The decade following the births of Balintawak and CEMUSA was perhaps the most exciting period in the history of Eskrima. While some dubbed it as the golden years of the art, others regarded it as the most chaotic era in which Eskrima had undergone radical development as the masters competed in introducing, inventing and formulating more fighting techniques designed to beat opponents and reign supreme in “challenge matches”. During this, a number of top masters were involved in “juego todo” but surprisingly none of the big names had faced each other in real fights. While some well-known masters had claimed to have a number of fights, they were all against lesser known opponents. In spite of the numerous attempts to match the big names, no fight had taken place among and between them. Obviously the so-called “balance of Power” had something to do with it, each being wary of the power and skill of the other that none of them had ventured to really push hard for the bout to happen. For there was no denying that Venancio “Ansiong” Bacon and Ciriaco “Cacoy” Canete had hated each other so much that their publicly known mutual hate and dislike had infected their loyal followers, yet, during the span of more than three decades they lived within the same district in Cebu City, they somehow managed to avoid facing each other in “jugo todo”. It would have been a great match to watch how the tiny Bacon, barely five feet and three inches in height and weighing less than 120 pounds would have fared against the much bigger and younger Ciriaco who stands five feet and five inches and packing some 160 pounds weight. Bacon died of natural cause in 1980 at age 67 years old. The deep animosity between Balintawak and Doce Pares notwithstanding, most of their loyal followers had continued to bear respect and reverence to Eskrima patriarch, Eulogio, who almost always played the role of a peacemaker and diplomat patching up conflict and differences among the masters.
Diony Canete instructing some students at an affiliate school in Los Angeles, California.
The tension brought about by the rivalry between these two groups had considerably eased in the beginning of 1970, and it was about this time the Cebu Eskrima Association (CEA) was born. Spearheaded by lawyer Dionisio “Diony” Canete, the youngest son of Eulogio, all the fourteen Eskrima groups/organizations in Cebu joined as members. “Diony” was subsequently elected as charter President with Jose Villasin of Balintawak as Vice President, and event considered by many to have virtually ended the bitter rivalries among the eskrimadors in Cebu. Shortly thereafter Balintawak had split into four different factions. Bacon headed one group called the Balintawak original while Villasin and Teofilo Velez named theirs as Balintawak International Self Defense Club. Timoteo Maranga who then held the rank of Major in the Cebu City Police Force baptized his club as Tres Personas Eskrima. Vicente Atillo and son Crispulo headed another one known as New Arnis confederation of Visayas an Mindanao (NACVAM) and was later changed to Atillo Original Balintawak Eskrima Association. Subsequently, Villasin and Velez also parted ways with Villasin adopting the name Joevil Balintawak and that of Velez, the Teovel Balintawak Eskrima.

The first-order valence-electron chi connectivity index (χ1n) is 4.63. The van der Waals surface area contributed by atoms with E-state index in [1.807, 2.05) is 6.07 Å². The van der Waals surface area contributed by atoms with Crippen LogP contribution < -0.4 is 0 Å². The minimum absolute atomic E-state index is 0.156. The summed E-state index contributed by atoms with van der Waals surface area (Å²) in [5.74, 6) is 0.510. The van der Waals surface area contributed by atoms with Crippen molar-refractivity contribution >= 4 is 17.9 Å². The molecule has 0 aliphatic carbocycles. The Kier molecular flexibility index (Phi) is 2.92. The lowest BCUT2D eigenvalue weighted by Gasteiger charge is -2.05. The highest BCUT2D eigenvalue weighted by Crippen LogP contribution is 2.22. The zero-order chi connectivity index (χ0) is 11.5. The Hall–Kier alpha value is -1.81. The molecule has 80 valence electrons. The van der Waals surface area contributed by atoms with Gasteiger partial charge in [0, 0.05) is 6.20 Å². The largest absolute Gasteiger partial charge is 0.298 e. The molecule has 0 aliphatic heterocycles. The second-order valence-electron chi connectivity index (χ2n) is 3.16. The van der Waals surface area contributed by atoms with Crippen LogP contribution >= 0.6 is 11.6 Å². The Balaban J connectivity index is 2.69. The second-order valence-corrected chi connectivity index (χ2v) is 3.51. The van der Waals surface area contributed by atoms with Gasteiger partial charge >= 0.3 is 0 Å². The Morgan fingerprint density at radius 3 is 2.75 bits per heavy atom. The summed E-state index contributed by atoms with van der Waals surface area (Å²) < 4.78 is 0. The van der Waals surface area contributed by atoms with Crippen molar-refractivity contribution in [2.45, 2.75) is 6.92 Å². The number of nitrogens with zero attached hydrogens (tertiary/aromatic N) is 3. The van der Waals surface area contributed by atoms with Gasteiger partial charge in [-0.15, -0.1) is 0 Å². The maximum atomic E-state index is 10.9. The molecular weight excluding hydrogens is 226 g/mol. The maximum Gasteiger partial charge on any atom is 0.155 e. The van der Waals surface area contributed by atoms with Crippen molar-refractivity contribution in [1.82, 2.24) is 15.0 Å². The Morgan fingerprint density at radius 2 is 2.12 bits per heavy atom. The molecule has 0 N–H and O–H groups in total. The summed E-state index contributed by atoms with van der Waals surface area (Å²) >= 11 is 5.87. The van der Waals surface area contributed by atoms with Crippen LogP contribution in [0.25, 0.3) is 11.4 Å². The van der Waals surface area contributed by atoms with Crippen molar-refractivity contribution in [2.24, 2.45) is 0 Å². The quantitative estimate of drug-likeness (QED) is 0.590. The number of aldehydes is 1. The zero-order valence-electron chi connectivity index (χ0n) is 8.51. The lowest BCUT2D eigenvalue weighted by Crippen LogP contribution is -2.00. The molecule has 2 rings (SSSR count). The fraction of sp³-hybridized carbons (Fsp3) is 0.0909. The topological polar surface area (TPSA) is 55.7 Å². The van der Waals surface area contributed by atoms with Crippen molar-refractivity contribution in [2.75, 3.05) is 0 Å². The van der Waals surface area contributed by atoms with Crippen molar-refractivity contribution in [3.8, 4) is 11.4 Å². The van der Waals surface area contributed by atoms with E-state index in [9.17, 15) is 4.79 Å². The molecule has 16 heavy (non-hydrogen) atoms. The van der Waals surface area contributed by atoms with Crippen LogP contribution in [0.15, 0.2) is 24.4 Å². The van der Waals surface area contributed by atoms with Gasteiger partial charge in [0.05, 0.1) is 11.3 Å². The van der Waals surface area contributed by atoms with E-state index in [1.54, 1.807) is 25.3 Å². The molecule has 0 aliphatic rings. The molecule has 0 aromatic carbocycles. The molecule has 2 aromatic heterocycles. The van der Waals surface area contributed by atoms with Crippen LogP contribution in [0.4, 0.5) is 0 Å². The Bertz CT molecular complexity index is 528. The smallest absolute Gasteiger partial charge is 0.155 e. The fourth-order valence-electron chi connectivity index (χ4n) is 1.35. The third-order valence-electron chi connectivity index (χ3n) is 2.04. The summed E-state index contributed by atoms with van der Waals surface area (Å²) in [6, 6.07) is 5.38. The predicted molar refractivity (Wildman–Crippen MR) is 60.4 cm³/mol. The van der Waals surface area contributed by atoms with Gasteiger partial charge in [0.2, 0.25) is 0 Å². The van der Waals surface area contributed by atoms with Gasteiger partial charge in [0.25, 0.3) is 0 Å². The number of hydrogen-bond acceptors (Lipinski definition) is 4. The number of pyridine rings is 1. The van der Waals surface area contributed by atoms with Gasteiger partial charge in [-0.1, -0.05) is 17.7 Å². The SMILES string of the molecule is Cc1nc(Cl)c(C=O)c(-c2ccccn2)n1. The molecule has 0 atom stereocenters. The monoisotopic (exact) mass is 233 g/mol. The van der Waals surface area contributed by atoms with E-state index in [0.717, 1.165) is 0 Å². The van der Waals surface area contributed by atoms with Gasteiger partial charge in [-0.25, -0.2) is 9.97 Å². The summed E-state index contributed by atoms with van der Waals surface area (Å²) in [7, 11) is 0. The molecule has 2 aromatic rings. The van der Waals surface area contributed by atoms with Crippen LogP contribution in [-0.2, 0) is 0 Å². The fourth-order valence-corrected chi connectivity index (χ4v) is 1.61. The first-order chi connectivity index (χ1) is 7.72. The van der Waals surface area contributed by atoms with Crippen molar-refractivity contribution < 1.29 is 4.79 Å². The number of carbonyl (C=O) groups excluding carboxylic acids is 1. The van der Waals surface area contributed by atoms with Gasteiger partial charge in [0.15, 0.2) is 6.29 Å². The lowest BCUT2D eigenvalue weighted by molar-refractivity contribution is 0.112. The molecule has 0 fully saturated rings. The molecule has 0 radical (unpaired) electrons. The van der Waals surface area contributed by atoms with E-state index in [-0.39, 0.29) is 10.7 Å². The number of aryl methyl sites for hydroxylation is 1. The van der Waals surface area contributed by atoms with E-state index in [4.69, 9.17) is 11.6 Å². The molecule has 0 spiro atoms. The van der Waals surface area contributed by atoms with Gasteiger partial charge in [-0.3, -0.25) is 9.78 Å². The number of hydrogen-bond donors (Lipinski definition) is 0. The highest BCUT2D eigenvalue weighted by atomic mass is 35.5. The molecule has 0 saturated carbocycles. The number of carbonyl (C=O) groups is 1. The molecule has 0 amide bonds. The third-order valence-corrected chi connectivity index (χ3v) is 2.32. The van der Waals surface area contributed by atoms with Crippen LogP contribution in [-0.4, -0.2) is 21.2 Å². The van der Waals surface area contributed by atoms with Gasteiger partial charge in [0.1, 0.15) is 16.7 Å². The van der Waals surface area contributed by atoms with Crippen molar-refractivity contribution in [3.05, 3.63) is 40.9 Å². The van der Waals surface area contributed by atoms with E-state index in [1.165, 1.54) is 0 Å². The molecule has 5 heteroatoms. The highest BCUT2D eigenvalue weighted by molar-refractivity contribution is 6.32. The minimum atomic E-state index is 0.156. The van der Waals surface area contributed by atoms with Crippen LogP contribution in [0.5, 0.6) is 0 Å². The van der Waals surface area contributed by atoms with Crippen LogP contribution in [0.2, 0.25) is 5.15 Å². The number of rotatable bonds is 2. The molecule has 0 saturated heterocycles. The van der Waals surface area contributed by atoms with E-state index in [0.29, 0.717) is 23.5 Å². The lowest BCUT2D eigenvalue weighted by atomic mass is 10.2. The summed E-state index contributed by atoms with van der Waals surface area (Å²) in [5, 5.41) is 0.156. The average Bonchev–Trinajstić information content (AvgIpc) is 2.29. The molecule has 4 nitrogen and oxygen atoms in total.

In 1975, the National Arnis Association of the Philippines (NARAPHIL) was organized by a group headed by Romeo Mascardo of Bacoor, Cavite, who had as its President, General Fabian Ver, Chief of the Armed Forces of the Philippines during the administration of President Ferdiand Marcos. Doce Pares and the Cebu Eskrima Association just like most of the Arnis clubs in Metro Manila affiliated with NARAPHIL. Not long after, a decision was reached to hold formally organized tournaments as proposed by Diony Canete who averred that the best and fastest way of promoting Arnis is ” to make its sparring matches into a popular sporting event”, just like some other form of martial arts. Hence, a committee composed of top instructors and masters was formed, tasked to formulate and draft the governing tournament rules. When the group failed to come up with the draft within the specified time, Diony himself volunteered to do the job and, within a couple of weeks, he submitted the proposed rules which were subsequently accepted and approved “en toto” by Doce Pares, Cebu Eskrima Association, and NARAPHIL. This is exactly the same rules that are enforced in tournaments sanctioned by the World Eskrima Kali Arnis Federation (WEKAF) which also adopted it during the First World Arnis Championships held on August 11-13, 1989.